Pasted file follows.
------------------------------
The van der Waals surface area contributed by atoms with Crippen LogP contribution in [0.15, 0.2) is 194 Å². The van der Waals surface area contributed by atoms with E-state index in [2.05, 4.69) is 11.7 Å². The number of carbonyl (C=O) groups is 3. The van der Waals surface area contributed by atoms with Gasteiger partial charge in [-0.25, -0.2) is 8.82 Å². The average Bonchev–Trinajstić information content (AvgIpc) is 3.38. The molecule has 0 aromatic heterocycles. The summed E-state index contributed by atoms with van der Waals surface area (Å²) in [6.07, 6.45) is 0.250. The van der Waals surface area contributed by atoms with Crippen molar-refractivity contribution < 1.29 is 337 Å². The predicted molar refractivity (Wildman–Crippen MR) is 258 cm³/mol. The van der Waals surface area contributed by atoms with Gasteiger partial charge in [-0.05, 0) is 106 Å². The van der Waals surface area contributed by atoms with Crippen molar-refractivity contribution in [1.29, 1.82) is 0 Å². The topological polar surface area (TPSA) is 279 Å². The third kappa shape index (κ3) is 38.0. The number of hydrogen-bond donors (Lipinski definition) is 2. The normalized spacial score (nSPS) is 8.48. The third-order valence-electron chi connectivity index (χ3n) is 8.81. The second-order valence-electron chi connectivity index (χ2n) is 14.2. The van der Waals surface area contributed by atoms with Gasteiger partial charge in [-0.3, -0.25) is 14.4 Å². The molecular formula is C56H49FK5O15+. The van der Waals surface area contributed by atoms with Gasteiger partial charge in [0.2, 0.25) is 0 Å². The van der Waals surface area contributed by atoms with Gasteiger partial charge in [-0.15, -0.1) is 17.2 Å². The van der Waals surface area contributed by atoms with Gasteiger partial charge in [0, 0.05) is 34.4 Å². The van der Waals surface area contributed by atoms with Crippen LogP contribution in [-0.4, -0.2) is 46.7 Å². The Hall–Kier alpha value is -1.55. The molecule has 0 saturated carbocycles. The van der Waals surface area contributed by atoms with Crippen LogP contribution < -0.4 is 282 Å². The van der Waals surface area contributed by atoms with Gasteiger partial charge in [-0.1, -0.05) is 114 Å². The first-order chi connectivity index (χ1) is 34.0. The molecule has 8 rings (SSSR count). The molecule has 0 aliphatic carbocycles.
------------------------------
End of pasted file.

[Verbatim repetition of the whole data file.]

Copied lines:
The van der Waals surface area contributed by atoms with Crippen LogP contribution in [0.15, 0.2) is 194 Å². The van der Waals surface area contributed by atoms with E-state index in [2.05, 4.69) is 11.7 Å². The number of carbonyl (C=O) groups is 3. The van der Waals surface area contributed by atoms with Gasteiger partial charge in [-0.25, -0.2) is 8.82 Å². The average Bonchev–Trinajstić information content (AvgIpc) is 3.38. The molecule has 0 aromatic heterocycles. The summed E-state index contributed by atoms with van der Waals surface area (Å²) in [6.07, 6.45) is 0.250. The van der Waals surface area contributed by atoms with Crippen molar-refractivity contribution < 1.29 is 337 Å². The predicted molar refractivity (Wildman–Crippen MR) is 258 cm³/mol. The van der Waals surface area contributed by atoms with Gasteiger partial charge in [-0.05, 0) is 106 Å². The van der Waals surface area contributed by atoms with Crippen molar-refractivity contribution in [1.29, 1.82) is 0 Å². The topological polar surface area (TPSA) is 279 Å². The third kappa shape index (κ3) is 38.0. The number of hydrogen-bond donors (Lipinski definition) is 2. The normalized spacial score (nSPS) is 8.48. The third-order valence-electron chi connectivity index (χ3n) is 8.81. The second-order valence-electron chi connectivity index (χ2n) is 14.2. The van der Waals surface area contributed by atoms with Gasteiger partial charge in [-0.3, -0.25) is 14.4 Å². The molecular formula is C56H49FK5O15+. The van der Waals surface area contributed by atoms with Gasteiger partial charge in [0.2, 0.25) is 0 Å². The van der Waals surface area contributed by atoms with Gasteiger partial charge in [-0.15, -0.1) is 17.2 Å². The van der Waals surface area contributed by atoms with Gasteiger partial charge in [0, 0.05) is 34.4 Å². The van der Waals surface area contributed by atoms with Crippen LogP contribution in [-0.4, -0.2) is 46.7 Å². The Hall–Kier alpha value is -1.55. The molecule has 0 saturated carbocycles. The van der Waals surface area contributed by atoms with Crippen LogP contribution < -0.4 is 282 Å². The van der Waals surface area contributed by atoms with Gasteiger partial charge in [-0.1, -0.05) is 114 Å². The first-order chi connectivity index (χ1) is 34.0. The molecule has 8 rings (SSSR count). The molecule has 0 aliphatic carbocycles.